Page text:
Skip to main content
The University of Iowa Libraries

Guides

For Rhetoric Instructors

Libraries-Rhetoric Collaboration


Our librarians work collaboratively with faculty and instructors to help students develop information literacy skills in support of academic course work and lifelong learning goals. We believe that information literacy is an integral part of a liberal arts education. Our profession has been actively engaged with developing a definition of information literacy for higher education for many years. Currently, the Association of College and Research Libraries (ACRL) Framework for Information Literacy for Higher Education offers this definition:

Information literacy is the set of integrated abilities encompassing the reflective discovery of information, the understanding of how information is produced and valued, and the use of information in creating new knowledge and participating ethically in communities of learning.

Our ongoing collaboration with the Rhetoric Department is an ideal partnership:

  • We understand that you have a lot to cover in your semester already, and we know from experience that information literacy is essential for students to be successful in your courses. We're experts in information literacy instruction and can help integrate information literacy learning into your coursework so it's not an add-on and something additional to cover.  
  • We also know that it's integral for students to develop an early, foundational understanding of information literacy, and collaborating with Rhetoric faculty and instructors helps us lay this foundation, and to do so in creative and engaging ways.

The Framework for Information Literacy for Higher Education is a recent (Feb. 2015) addition to the "constellation of information literacy documents" available from the Association of College and Research Libraries. It includes the following six frames: 

  1. Authority Is Constructed and Contextual
  2. Information Creation as a Process
  3. Information Has Value
  4. Research as Inquiry
  5. Scholarship as Conversation
  6. Searching as Strategic Exploration

Project Information Literacy

ACRL Information Literacy Competency Standards for Higher Education

The Information Literacy Competency Standards for Higher Education help us identify information literacy in students and provide a framework for assessment. Information literacy applies to all levels of education, learning environments, and disciplines, forming the basis for lifelong learning. The standards break down the broader concept, making it easier to identify information literacy skills in college students.

Each standard comes along with a detailed list of performance indicators and outcomes. To simplify things quite a bit, listed below is each standard with a few examples of demonstrable tasks, skills, or outcomes that can be attached to each one.

1.) The information literate student determines the nature and extent of the information needed

Examples:

  • The ability to identify a variety of types and formats of potential sources for information
  • Identifying the value and differences between resources in a variety of formats (database, website, data set, etc.)
  • Identifying the purpose and audience of resources (for example, popular vs. scholarly, and current vs. historical)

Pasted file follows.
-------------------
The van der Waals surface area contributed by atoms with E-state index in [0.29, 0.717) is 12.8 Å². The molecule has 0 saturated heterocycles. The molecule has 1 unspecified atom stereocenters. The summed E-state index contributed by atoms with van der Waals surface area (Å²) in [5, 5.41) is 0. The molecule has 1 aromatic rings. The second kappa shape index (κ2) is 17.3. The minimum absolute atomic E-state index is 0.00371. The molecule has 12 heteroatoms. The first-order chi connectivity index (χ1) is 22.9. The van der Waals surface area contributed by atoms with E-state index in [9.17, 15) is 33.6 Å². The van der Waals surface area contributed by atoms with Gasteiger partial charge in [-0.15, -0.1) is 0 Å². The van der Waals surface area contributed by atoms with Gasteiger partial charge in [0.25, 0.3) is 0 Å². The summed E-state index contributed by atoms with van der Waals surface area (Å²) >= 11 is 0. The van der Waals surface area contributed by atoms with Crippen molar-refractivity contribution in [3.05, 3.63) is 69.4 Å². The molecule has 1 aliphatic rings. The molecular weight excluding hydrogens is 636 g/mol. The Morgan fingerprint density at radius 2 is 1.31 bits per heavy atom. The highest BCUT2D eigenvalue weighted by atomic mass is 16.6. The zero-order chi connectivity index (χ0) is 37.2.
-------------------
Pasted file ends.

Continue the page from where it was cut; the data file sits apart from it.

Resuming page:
2.) The information literate student accesses needed information effectively and efficiently

Examples:

  • The abilities to construct and implement effective search strategies, to retrieve information online or in person, and refining the search strategy
  • Identifying keywords and using various search systems (online catalogs, databases, search engines, etc.) to retrieve information
  • Identifying gaps in the information retrieved and determining if the search strategy should be revised

3.) The information literate student evaluates information and its sources critically and incorporates selected information into his or her knowledge base and value system

Examples:

  • The ability to apply criteria for evaluating information
  • Evaluating reliability, validity, accuracy, authority, timeliness, and bias
  • Analyzing the logic of supporting arguments, and recognizing prejudice or manipulation
  • Recognizing the context within which the information was created, and understanding the impact of context on interpreting the information

4.) The information literate student applies new and prior information to the planning and creation of a particular product or performance

Examples:

  • The application of new and prior information to the planning and creation of a product, such as an outline, draft, storyboard, research paper, etc.
  • Organizing the content and integrating new and prior information (including quotations and paraphrasing) in a manner that supports the product
  • Rreflecting on successes, failures, and alternative strategies in the development of the product
  • Communicating clearly and with a style that is appropriate for the intended audience

5.) The information literate student understands many of the ethical, legal and social issues surrounding the use of information and accesses and uses information ethically and legally

Examples:

  • Acknowledging the use of information sources in communicating the product, and appropriately citing sources
  • Understanding many of the ethical, legal, and socio-economic issues surrounding information and information technology
  • Understanding intellectual property, copyright, and fair use